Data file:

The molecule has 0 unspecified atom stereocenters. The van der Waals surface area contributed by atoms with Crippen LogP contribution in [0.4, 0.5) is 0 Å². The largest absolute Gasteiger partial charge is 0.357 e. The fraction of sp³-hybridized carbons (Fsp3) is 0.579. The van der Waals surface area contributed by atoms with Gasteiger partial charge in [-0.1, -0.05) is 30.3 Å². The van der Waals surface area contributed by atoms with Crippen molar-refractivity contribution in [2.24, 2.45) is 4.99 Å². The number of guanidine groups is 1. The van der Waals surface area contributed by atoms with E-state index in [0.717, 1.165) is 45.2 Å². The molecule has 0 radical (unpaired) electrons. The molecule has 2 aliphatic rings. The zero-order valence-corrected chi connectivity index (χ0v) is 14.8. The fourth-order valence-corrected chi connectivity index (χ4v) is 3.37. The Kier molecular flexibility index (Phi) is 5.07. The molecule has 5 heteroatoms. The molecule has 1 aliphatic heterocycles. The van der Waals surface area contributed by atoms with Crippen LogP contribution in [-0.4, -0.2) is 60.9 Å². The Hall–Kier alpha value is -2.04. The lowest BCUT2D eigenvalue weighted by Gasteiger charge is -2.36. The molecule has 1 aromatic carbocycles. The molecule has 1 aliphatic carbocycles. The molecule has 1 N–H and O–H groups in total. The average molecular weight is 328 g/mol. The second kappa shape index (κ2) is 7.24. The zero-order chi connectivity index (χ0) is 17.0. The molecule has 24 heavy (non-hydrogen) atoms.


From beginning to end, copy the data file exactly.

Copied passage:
The molecule has 0 unspecified atom stereocenters. The van der Waals surface area contributed by atoms with Crippen LogP contribution in [0.4, 0.5) is 0 Å². The largest absolute Gasteiger partial charge is 0.357 e. The fraction of sp³-hybridized carbons (Fsp3) is 0.579. The van der Waals surface area contributed by atoms with Gasteiger partial charge in [-0.1, -0.05) is 30.3 Å². The van der Waals surface area contributed by atoms with Crippen molar-refractivity contribution in [2.24, 2.45) is 4.99 Å². The number of guanidine groups is 1. The van der Waals surface area contributed by atoms with E-state index in [0.717, 1.165) is 45.2 Å². The molecule has 0 radical (unpaired) electrons. The molecule has 2 aliphatic rings. The zero-order valence-corrected chi connectivity index (χ0v) is 14.8. The fourth-order valence-corrected chi connectivity index (χ4v) is 3.37. The Kier molecular flexibility index (Phi) is 5.07. The molecule has 5 heteroatoms. The molecule has 1 aliphatic heterocycles. The van der Waals surface area contributed by atoms with Crippen LogP contribution in [-0.4, -0.2) is 60.9 Å². The Hall–Kier alpha value is -2.04. The lowest BCUT2D eigenvalue weighted by Gasteiger charge is -2.36. The molecule has 1 aromatic carbocycles. The molecule has 1 aliphatic carbocycles. The molecule has 1 N–H and O–H groups in total. The average molecular weight is 328 g/mol. The second kappa shape index (κ2) is 7.24. The zero-order chi connectivity index (χ0) is 17.0. The molecule has 24 heavy (non-hydrogen) atoms.